Thérèse Raquin is a 1928 drama film directed by Jacques Feyder. It is the third silent film adaptation of the 1867 novel of the same name by Émile Zola. The film stars Gina Manès as Thérèse Raquin, Wolfgang Zilzer as Monsieur Raquin, and Jeanne Marie Laurent as Madame Raquin. The décors of the Paris suburbs for the film were built by André Andrejew. The film was produced by Deutsche Film Union in Germany, with German and French actors, in a French-German co-production, to be later released at the same time in France as Thérèse Raquin and Germany as Du sollst nicht ehebrechen!. As no words were spoken, both versions differed only with the language of intertitles. The British title at the time of the film's original release was Thou Shalt Not. This is the last of the silent film imports distributed by Warner Bros.' newly acquired First National subsidiary, containing no dialogue with music score and sound effects.
A 77-minute original cast recording of Harry Connick Jr.'s Tony nominated score from the 2001 Broadway musical Thou Shalt Not. Music and lyrics by Connick who does not sing on this album, but plays the piano as an "additional musician", and does the orchestrations and arrangements, and is a producer on the album.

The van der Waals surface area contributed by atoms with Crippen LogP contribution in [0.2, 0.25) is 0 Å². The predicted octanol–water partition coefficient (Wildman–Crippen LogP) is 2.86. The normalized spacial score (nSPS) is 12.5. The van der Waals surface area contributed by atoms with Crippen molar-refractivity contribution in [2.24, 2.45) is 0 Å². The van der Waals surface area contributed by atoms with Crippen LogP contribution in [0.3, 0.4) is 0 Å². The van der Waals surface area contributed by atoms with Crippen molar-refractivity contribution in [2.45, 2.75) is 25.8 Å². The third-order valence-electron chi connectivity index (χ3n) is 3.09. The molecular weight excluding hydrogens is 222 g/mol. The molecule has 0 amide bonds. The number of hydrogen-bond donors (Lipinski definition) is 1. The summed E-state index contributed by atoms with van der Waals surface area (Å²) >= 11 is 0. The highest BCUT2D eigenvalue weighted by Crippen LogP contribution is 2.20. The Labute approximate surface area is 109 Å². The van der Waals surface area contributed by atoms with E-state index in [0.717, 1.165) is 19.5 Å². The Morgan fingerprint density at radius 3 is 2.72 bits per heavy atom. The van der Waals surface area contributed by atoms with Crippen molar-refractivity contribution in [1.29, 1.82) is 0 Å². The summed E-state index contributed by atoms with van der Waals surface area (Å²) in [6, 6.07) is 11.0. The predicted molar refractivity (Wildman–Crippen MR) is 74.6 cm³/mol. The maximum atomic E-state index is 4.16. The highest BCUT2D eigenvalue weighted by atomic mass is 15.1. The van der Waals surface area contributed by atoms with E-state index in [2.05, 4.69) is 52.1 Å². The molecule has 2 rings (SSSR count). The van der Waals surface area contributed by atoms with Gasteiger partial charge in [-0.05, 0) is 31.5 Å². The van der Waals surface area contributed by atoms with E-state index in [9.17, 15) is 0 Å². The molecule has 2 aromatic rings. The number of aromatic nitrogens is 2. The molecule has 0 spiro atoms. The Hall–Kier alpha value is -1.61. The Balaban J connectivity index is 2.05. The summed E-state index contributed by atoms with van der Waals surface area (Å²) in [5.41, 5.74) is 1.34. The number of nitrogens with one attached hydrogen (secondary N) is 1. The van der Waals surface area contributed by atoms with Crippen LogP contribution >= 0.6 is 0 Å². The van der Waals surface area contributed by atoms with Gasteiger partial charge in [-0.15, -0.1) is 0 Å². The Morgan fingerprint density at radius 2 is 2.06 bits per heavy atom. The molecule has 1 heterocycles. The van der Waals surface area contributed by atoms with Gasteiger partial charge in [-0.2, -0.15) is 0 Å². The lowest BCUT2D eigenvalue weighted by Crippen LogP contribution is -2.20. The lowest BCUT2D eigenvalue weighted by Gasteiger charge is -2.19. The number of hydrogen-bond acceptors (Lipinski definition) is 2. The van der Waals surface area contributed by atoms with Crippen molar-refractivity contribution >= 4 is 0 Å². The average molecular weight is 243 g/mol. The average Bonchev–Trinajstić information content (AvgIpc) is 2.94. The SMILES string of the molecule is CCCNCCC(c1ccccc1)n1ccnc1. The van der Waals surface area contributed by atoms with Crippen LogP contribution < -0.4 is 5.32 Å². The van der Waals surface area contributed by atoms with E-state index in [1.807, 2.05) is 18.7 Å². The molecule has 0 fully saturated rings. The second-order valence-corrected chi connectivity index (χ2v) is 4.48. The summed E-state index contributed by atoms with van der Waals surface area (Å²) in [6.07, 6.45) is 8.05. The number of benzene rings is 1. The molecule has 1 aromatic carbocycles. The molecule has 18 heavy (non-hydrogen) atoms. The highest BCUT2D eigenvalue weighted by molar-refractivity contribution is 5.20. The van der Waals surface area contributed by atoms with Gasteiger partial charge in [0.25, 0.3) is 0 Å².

Thérèse Raquin is an American opera in two acts composed by Tobias Picker to a libretto by Gene Scheer based on the 1867 novel Thérèse Raquin by Émile Zola. It is Picker's third opera, following Emmeline (1996) and Fantastic Mr. Fox (1998). It was commissioned by the Dallas Opera, San Diego Opera, and the Opéra de Montréal. It premiered in November 2001. In 2006, a version with reduced orchestration was commissioned by Opera Theatre Europe; it premiered that year at the Royal Opera House and had its first New York performance in 2007 at Dicapo Opera Theatre. This version was subsequently produced by Boston University Opera Institute in 2009, Pittsburgh's Microscopic Opera Company in 2013, and both Long Beach Opera and the Chicago Opera Theater in 2015.